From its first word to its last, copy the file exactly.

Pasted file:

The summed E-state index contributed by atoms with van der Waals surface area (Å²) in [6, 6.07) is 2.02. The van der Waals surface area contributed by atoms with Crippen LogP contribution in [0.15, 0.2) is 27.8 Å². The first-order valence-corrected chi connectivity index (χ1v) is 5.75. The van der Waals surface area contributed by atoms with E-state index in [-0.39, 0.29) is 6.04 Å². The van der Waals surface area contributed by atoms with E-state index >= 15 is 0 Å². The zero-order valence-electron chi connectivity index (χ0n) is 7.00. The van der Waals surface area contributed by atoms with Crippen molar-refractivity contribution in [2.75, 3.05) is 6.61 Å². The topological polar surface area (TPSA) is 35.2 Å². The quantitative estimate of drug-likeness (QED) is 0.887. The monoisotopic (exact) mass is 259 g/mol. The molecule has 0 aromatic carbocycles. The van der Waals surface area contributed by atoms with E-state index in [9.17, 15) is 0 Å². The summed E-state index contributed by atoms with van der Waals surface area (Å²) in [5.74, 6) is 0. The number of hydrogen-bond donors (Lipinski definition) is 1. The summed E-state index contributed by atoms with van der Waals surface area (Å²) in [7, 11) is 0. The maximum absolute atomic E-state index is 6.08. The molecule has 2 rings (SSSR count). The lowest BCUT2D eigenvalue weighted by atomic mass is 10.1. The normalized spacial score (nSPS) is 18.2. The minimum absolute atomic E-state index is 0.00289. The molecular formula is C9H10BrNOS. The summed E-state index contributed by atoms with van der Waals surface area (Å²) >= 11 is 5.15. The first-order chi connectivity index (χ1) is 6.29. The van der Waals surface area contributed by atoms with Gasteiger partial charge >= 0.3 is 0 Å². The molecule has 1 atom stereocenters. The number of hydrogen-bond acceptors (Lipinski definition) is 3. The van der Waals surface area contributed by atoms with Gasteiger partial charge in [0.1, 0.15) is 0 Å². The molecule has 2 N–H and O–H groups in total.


The summed E-state index contributed by atoms with van der Waals surface area (Å²) in [6, 6.07) is 2.02. The van der Waals surface area contributed by atoms with Crippen LogP contribution in [0.15, 0.2) is 27.8 Å². The first-order valence-corrected chi connectivity index (χ1v) is 5.75. The van der Waals surface area contributed by atoms with E-state index in [-0.39, 0.29) is 6.04 Å². The van der Waals surface area contributed by atoms with E-state index >= 15 is 0 Å². The zero-order valence-electron chi connectivity index (χ0n) is 7.00. The van der Waals surface area contributed by atoms with Crippen molar-refractivity contribution in [2.75, 3.05) is 6.61 Å². The topological polar surface area (TPSA) is 35.2 Å². The quantitative estimate of drug-likeness (QED) is 0.887. The monoisotopic (exact) mass is 259 g/mol. The molecule has 0 aromatic carbocycles. The van der Waals surface area contributed by atoms with E-state index in [9.17, 15) is 0 Å². The summed E-state index contributed by atoms with van der Waals surface area (Å²) in [5.74, 6) is 0. The number of hydrogen-bond donors (Lipinski definition) is 1. The summed E-state index contributed by atoms with van der Waals surface area (Å²) in [7, 11) is 0. The maximum absolute atomic E-state index is 6.08. The molecule has 2 rings (SSSR count). The lowest BCUT2D eigenvalue weighted by atomic mass is 10.1. The normalized spacial score (nSPS) is 18.2. The minimum absolute atomic E-state index is 0.00289. The molecular formula is C9H10BrNOS. The summed E-state index contributed by atoms with van der Waals surface area (Å²) >= 11 is 5.15. The first-order chi connectivity index (χ1) is 6.29. The van der Waals surface area contributed by atoms with Gasteiger partial charge >= 0.3 is 0 Å². The molecule has 1 atom stereocenters. The number of hydrogen-bond acceptors (Lipinski definition) is 3. The van der Waals surface area contributed by atoms with Gasteiger partial charge in [0.1, 0.15) is 0 Å². The molecule has 2 N–H and O–H groups in total.